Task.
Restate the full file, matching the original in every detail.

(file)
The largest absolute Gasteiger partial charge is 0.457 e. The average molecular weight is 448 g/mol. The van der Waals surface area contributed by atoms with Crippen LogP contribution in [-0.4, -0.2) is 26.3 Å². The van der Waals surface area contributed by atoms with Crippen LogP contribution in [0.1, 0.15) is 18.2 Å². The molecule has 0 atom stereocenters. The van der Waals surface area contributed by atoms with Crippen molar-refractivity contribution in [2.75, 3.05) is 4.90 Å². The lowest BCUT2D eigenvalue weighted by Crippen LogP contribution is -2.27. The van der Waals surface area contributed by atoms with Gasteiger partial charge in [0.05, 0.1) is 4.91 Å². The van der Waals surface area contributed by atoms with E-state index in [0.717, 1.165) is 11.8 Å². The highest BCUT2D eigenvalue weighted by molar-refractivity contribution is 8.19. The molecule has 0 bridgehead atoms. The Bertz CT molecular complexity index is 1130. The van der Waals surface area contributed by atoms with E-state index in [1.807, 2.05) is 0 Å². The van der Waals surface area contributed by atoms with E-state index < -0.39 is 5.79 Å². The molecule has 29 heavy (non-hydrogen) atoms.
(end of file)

The largest absolute Gasteiger partial charge is 0.457 e. The average molecular weight is 448 g/mol. The van der Waals surface area contributed by atoms with Crippen LogP contribution in [-0.4, -0.2) is 26.3 Å². The van der Waals surface area contributed by atoms with Crippen LogP contribution in [0.1, 0.15) is 18.2 Å². The molecule has 0 atom stereocenters. The van der Waals surface area contributed by atoms with Crippen molar-refractivity contribution in [2.75, 3.05) is 4.90 Å². The lowest BCUT2D eigenvalue weighted by Crippen LogP contribution is -2.27. The van der Waals surface area contributed by atoms with Gasteiger partial charge in [0.05, 0.1) is 4.91 Å². The van der Waals surface area contributed by atoms with E-state index in [0.717, 1.165) is 11.8 Å². The highest BCUT2D eigenvalue weighted by molar-refractivity contribution is 8.19. The molecule has 0 bridgehead atoms. The Bertz CT molecular complexity index is 1130. The van der Waals surface area contributed by atoms with E-state index in [1.807, 2.05) is 0 Å². The van der Waals surface area contributed by atoms with E-state index < -0.39 is 5.79 Å². The molecule has 29 heavy (non-hydrogen) atoms.